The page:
Column: Bus Rapid Transit deserves a fair shake as a catalyst transportation project

A Greater Cleveland Regional Transit Authority bus makes a stop on its bus rapid transit line, one of the highest rated in the country. Transportation planners are considering bring a BRT line to Tampa Bay.
A Greater Cleveland Regional Transit Authority bus makes a stop on its bus rapid transit line, one of the highest rated in the country. Transportation planners are considering bring a BRT line to Tampa Bay.
Published March 21
Updated March 22

The Florida Department of Transportation has invested in a study to address our transit woes. That study, dubbed the "Regional Transit Feasibility Plan," validates concerns expressed across our region and for good reason. Over the next 20 years, local travel miles will increase by 51 percent — yet current plans provide for no more than a 19 percent increase in traffic lane miles, projecting a 220 percent increase in congestion within a region that already suffers from protracted delays.

The first step of the plan was to identify top-performing connections and recommend a "catalyst" project to get us out of the gate. While other options are still being vetted, the project that has emerged as the front-runner is regional Bus Rapid Transit ("BRT") from downtown St. Petersburg to downtown Tampa to the University of South Florida to Wesley Chapel.

After decades of stagnation, we were finally presented with a meaningful opportunity to start chipping away at our transportation challenges with a regional project that checks multiple boxes. Instead of grabbing it, voices from a small group of opponents are now allowing this option to slip through our fingers in search of something more ideal down the road. Indeed, instead of engaging in legitimate analysis and debate, the naysayers are already trying to kill the idea.

For too long, our business community and our community at large has stood by while local officials have fallen prey to the latest and loudest voices in the room. It’s time for our local leaders to demonstrate the moral courage and political will to recognize the system is broken and the time to fix it is now.

We hear that frustration every day, from those businesses that are creating jobs in our region and others who are contemplating doing the same. Despite what some are saying, we have long since moved beyond the notion that any one solution (be it light rail, robust ferry service, road expansion or express bus lanes) is going to get us there. And so too have our young professionals, who see BRT as a logical starting point. We know it will take multiple options, but we must start somewhere. We must start today.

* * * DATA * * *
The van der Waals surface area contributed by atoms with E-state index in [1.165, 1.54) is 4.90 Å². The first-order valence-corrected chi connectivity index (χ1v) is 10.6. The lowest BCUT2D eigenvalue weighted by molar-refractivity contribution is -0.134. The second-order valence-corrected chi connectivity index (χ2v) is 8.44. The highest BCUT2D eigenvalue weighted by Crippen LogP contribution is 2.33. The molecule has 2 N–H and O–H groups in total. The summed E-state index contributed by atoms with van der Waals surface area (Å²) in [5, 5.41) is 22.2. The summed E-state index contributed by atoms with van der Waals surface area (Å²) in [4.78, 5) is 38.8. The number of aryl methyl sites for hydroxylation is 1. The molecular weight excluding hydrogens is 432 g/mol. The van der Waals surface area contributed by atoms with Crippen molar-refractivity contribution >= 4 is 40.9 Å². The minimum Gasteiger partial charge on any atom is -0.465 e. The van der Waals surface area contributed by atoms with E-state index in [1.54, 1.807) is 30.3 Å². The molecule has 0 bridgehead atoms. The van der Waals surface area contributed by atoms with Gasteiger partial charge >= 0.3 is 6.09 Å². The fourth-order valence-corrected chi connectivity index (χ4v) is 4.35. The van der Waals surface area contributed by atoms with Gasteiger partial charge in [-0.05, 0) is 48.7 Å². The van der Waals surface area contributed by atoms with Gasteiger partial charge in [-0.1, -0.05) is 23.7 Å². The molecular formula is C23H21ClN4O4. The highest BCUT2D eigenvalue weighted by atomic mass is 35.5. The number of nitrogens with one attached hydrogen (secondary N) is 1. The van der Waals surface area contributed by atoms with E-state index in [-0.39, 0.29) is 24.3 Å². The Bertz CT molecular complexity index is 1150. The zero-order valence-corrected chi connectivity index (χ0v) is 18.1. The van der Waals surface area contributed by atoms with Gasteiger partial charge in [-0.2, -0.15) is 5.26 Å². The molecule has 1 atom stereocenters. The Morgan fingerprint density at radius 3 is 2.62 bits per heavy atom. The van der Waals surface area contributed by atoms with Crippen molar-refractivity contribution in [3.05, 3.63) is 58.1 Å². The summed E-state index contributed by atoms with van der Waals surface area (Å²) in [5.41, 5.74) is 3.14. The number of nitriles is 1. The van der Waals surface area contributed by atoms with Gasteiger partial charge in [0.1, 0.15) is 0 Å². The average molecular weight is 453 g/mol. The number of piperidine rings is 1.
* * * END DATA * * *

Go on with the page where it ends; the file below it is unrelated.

The Greater Tampa Chamber of Commerce, St. Petersburg Area Chamber of Commerce, the St. Pete Young Professionals and our Emerging Leaders of Tampa Bay can no longer stand idle while another transportation can gets kicked down the road. We have benchmarked several cities that are well ahead of us on this issue (Phoenix, Pittsburgh, Denver and Minneapolis to name a few), and all have taught us that BRT is a logical first step toward an effective regional transit system. It’s the right start for our city, our county and our region.

BRT represents a reasonable starting point; it is affordable, regional, timely and inclusive:

AFFORDABLE. At a capital cost of $380 million to $455 million, the cost per trip would run $8 to $10 while competing for federal and state dollars right now.

REGIONAL. At 41 miles long, it would connect three counties and 83,500 jobs within a half-mile radius and will directly interface with the "Beach To Bay BRT" project — the only transit project with local funds already committed and currently in favorable consideration for federal matching funds.

TIMELY. The project would only take approximately five years to construct, and no right of way would be needed except for bus stations.

INCLUSIVE. Approximately 65,000 households located within a half-mile of the project would be serviced by 21 stations along the route.

Thirty years ago, our greatest regional challenge was transportation. And yet, here we are with no progress in sight. The time for ultimatums has passed. It’s time to move beyond paralysis toward consensus and meaningful progress.

Our businesses — and those considering a move to Tampa Bay — expect it. Our employees and co-workers need it. Our young professionals demand it. And our children deserve it.

Steve Bernstein is chair of the Greater Tampa Chamber of Commerce, and Andrew W. Smith is chair of that chamber’s young professionals group, the Emerging Leaders of Tampa Bay. Anne Drake McMullen is chair of the St. Petersburg Chamber of Commerce Chair, and Brooks Wallington is that chamber’s Young Professionals chair.

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